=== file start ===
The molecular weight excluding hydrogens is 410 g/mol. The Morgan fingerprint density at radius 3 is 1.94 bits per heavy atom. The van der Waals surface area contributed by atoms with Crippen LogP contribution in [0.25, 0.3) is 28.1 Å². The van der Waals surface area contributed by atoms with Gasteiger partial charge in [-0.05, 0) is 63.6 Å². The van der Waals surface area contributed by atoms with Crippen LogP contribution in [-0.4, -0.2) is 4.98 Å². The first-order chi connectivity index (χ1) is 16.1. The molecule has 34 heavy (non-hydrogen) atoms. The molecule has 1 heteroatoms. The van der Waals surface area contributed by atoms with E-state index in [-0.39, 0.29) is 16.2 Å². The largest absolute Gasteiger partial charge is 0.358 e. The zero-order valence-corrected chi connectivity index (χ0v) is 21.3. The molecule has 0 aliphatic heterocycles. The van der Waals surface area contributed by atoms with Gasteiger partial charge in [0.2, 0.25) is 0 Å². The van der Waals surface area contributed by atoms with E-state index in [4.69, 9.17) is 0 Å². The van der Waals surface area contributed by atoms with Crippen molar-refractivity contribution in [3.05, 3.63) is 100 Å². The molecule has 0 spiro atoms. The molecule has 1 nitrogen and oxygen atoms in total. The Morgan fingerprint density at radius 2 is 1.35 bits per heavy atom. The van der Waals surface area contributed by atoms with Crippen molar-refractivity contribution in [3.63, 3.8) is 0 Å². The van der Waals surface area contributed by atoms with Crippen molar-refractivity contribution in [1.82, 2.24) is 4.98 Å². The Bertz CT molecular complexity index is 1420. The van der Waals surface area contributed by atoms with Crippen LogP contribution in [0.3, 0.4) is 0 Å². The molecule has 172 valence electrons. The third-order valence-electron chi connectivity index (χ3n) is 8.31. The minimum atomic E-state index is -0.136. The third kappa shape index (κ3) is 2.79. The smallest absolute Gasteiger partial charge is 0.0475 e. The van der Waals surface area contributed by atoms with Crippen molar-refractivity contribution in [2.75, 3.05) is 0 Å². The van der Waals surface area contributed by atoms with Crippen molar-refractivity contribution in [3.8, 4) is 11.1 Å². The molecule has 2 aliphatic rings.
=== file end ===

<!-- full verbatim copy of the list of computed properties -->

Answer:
The molecular weight excluding hydrogens is 410 g/mol. The Morgan fingerprint density at radius 3 is 1.94 bits per heavy atom. The van der Waals surface area contributed by atoms with Crippen LogP contribution in [0.25, 0.3) is 28.1 Å². The van der Waals surface area contributed by atoms with Gasteiger partial charge in [-0.05, 0) is 63.6 Å². The van der Waals surface area contributed by atoms with Crippen LogP contribution in [-0.4, -0.2) is 4.98 Å². The first-order chi connectivity index (χ1) is 16.1. The molecule has 34 heavy (non-hydrogen) atoms. The molecule has 1 heteroatoms. The van der Waals surface area contributed by atoms with E-state index in [-0.39, 0.29) is 16.2 Å². The largest absolute Gasteiger partial charge is 0.358 e. The zero-order valence-corrected chi connectivity index (χ0v) is 21.3. The molecule has 0 aliphatic heterocycles. The van der Waals surface area contributed by atoms with Gasteiger partial charge in [0.2, 0.25) is 0 Å². The van der Waals surface area contributed by atoms with E-state index in [4.69, 9.17) is 0 Å². The van der Waals surface area contributed by atoms with Crippen molar-refractivity contribution in [3.05, 3.63) is 100 Å². The molecule has 0 spiro atoms. The molecule has 1 nitrogen and oxygen atoms in total. The Morgan fingerprint density at radius 2 is 1.35 bits per heavy atom. The van der Waals surface area contributed by atoms with Crippen molar-refractivity contribution in [3.63, 3.8) is 0 Å². The van der Waals surface area contributed by atoms with Crippen molar-refractivity contribution in [1.82, 2.24) is 4.98 Å². The Bertz CT molecular complexity index is 1420. The van der Waals surface area contributed by atoms with Crippen LogP contribution in [0.3, 0.4) is 0 Å². The molecule has 172 valence electrons. The third-order valence-electron chi connectivity index (χ3n) is 8.31. The minimum atomic E-state index is -0.136. The third kappa shape index (κ3) is 2.79. The smallest absolute Gasteiger partial charge is 0.0475 e. The van der Waals surface area contributed by atoms with Crippen molar-refractivity contribution in [2.75, 3.05) is 0 Å². The van der Waals surface area contributed by atoms with Crippen molar-refractivity contribution in [3.8, 4) is 11.1 Å². The molecule has 2 aliphatic rings.